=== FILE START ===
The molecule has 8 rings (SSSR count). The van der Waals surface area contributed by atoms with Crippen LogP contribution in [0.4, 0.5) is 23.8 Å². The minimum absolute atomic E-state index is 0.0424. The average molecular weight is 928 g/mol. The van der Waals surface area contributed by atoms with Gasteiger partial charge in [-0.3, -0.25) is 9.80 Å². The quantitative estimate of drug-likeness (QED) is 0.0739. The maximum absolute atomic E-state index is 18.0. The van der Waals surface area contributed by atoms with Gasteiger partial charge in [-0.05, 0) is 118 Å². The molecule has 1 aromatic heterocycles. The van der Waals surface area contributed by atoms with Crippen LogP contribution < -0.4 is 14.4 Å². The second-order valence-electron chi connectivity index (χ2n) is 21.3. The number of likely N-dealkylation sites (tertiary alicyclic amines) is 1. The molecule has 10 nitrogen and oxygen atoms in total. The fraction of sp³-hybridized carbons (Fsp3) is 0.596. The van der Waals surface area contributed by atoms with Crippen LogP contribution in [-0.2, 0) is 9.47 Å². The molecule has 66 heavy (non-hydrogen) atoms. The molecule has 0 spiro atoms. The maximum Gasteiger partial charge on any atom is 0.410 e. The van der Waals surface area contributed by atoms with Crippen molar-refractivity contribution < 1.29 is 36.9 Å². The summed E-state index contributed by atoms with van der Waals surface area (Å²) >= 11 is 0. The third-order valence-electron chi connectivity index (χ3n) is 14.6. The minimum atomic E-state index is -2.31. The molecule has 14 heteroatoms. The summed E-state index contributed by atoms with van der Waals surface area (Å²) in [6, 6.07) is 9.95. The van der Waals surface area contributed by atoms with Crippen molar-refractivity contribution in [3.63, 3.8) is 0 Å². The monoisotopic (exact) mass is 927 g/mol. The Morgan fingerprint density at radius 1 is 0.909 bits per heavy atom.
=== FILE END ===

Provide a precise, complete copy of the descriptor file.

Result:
The molecule has 8 rings (SSSR count). The van der Waals surface area contributed by atoms with Crippen LogP contribution in [0.4, 0.5) is 23.8 Å². The minimum absolute atomic E-state index is 0.0424. The average molecular weight is 928 g/mol. The van der Waals surface area contributed by atoms with Gasteiger partial charge in [-0.3, -0.25) is 9.80 Å². The quantitative estimate of drug-likeness (QED) is 0.0739. The maximum absolute atomic E-state index is 18.0. The van der Waals surface area contributed by atoms with Gasteiger partial charge in [-0.05, 0) is 118 Å². The molecule has 1 aromatic heterocycles. The van der Waals surface area contributed by atoms with Crippen LogP contribution < -0.4 is 14.4 Å². The second-order valence-electron chi connectivity index (χ2n) is 21.3. The number of likely N-dealkylation sites (tertiary alicyclic amines) is 1. The molecule has 10 nitrogen and oxygen atoms in total. The fraction of sp³-hybridized carbons (Fsp3) is 0.596. The van der Waals surface area contributed by atoms with Crippen LogP contribution in [-0.2, 0) is 9.47 Å². The molecule has 66 heavy (non-hydrogen) atoms. The molecule has 0 spiro atoms. The maximum Gasteiger partial charge on any atom is 0.410 e. The van der Waals surface area contributed by atoms with Crippen molar-refractivity contribution < 1.29 is 36.9 Å². The summed E-state index contributed by atoms with van der Waals surface area (Å²) >= 11 is 0. The third-order valence-electron chi connectivity index (χ3n) is 14.6. The minimum atomic E-state index is -2.31. The molecule has 14 heteroatoms. The summed E-state index contributed by atoms with van der Waals surface area (Å²) in [6, 6.07) is 9.95. The van der Waals surface area contributed by atoms with Crippen molar-refractivity contribution in [3.63, 3.8) is 0 Å². The monoisotopic (exact) mass is 927 g/mol. The Morgan fingerprint density at radius 1 is 0.909 bits per heavy atom.